Neck Pain

What are the Symptoms of Cervical Spondylosis?

Cervical spondylosis is the term used for general wear and tear of the spinal vertebrae in your neck. As you age, the vertebrae actually dehydrate and therefore shrink, and bone spurs and other symptoms of osteoarthritis begin to develop.

This form of spondylosis is quite common and does get worse as you get older. Additionally, there seems to be a genetic link because in some families, it will happen more often than it does in other families.

Over ninety percent of individuals over the age of 65 have x-ray evidence of cervical spondylosis and osteoarthritis that appears on x-rays of the neck. Typically, these people do not experience any symptoms of cervical spondylosis. However, when there are symptoms that occur, nonsurgical treatments are usually the best option- and are very effective.

Symptoms of Cervical Spondylosis

Most of the time, cervical spondylosis actually has no apparent symptoms. When the symptoms do occur, however, they usually only affect the neck, leading to stiffness and pain.

Cervical spondylosis sometimes narrows the space that is needed by the spinal cord and nerves that originate at the spinal cord, passing through the spine and through the rest of your body. If your spinal cord or nerve roots are pinched, you could experience symptoms such as

  • Tingling, weakness, and numbness in your legs/feet or arms/hands.
  • Overall lack of coordination and difficulty with walking.
  • Loss of bowel/bladder control.

Please note that if you experience a sudden onset of weakness or numbness or loss of bowel/bladder control, you should seek medical attention immediately.

What are the Symptoms of Cervical Spondylosis

Causes of Cervical Spondylosis

As you get older, your bones and cartilage that make up your spine- from your back to your neck- develop wear and tear. There’s nothing you can do to stop this- it’s a natural part of life. Some of the changes you are likely to experience are:

Dehydrated Discs- discs are cushions between the vertebrae that make up your spine. By the time you reach the age of 40, your spinal disks have begun to dry out and even shrink- which allows the vertebrae to have more bone on bone contact.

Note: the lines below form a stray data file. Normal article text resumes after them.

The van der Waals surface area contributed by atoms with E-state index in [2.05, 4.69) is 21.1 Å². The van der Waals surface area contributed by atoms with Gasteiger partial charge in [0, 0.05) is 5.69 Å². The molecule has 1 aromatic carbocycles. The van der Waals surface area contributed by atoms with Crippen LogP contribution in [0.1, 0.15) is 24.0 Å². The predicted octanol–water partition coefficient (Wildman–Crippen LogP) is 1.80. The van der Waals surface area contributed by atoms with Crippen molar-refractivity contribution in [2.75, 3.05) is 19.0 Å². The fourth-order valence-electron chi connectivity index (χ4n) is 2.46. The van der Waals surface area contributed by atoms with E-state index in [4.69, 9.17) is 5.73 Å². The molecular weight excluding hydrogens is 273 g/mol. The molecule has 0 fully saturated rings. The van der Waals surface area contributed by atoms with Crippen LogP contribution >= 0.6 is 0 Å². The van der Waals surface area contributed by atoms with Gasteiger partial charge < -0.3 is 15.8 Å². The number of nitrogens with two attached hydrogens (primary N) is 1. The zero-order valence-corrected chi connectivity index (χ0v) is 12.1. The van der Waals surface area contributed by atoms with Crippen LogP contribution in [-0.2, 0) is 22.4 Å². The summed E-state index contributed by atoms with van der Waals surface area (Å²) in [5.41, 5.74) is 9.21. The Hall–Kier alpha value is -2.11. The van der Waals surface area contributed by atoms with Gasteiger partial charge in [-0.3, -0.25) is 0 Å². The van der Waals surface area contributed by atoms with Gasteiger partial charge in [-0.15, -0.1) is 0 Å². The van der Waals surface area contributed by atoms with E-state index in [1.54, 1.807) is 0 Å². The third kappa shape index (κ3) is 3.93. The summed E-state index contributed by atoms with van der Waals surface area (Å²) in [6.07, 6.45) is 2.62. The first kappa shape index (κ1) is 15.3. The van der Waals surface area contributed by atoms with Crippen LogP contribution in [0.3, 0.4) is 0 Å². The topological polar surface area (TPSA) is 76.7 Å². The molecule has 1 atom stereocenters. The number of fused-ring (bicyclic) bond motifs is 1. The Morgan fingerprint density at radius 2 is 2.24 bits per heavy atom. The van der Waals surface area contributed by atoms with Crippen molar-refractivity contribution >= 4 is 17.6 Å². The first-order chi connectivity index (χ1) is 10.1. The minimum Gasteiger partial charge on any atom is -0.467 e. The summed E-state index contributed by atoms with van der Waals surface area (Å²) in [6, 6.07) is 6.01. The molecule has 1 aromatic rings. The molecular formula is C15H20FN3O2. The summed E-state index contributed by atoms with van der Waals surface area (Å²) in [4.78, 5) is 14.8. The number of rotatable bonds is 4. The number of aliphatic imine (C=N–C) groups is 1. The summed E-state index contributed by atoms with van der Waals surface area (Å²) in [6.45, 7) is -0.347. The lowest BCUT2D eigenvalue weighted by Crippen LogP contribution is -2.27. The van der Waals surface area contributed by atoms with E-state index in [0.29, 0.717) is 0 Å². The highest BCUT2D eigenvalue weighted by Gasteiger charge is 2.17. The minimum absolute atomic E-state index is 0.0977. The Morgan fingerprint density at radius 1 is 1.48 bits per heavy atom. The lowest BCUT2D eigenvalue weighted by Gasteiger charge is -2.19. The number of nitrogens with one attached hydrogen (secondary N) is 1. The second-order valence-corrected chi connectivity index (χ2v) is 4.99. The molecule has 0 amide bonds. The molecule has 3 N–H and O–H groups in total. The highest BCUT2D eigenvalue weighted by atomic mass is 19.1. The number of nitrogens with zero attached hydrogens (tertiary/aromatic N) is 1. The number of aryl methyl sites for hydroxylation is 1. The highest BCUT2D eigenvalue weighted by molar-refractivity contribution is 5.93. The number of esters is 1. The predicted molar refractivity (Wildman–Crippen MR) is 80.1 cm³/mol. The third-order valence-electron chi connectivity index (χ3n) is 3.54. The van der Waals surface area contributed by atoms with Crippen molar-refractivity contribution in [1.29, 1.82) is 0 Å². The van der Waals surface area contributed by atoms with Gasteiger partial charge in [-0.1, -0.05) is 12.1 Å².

Herniated discs- age is also a factor in affecting the exterior of the spinal discs. Quite often, cracks will appear, which cause herniated or bulging discs- which typically press on the nerve roots and spinal cord.

Bone Spurs- often, disc degeneration will cause the spine to produce extra bone, referred to as bone spurs, in an effort to strengthen the spine. These spurs actually can end up pinching the nerve roots and spinal cord.

Stiff Ligaments- your bones are connected by cords of tissue known as ligaments. As you get older, these begin to calcify and stiffen, which makes your neck much less flexible.

Risk Factors for Cervical Spondylosis

There are several risk factors for developing cervical spondylosis. These include:

Age- cervical spondylosis is actually a normal part of the aging process. Over the years, your spinal discs dehydrate and shrink.

Occupation- there are certain careers/jobs that actually cause extra stress/pressure to be put on your neck. This can include lots of overhead work, repetitive motions of your neck, and putting your neck in awkward positions.

Neck Injuries- the risk of developing cervical spondylosis is increased if you have had previous neck injuries.

Genetic Factors- though not fully understood as of yet, there seems to be a genetic link in families who have multiple members that develop cervical spondylosis.

Complications of Cervical Spondylosis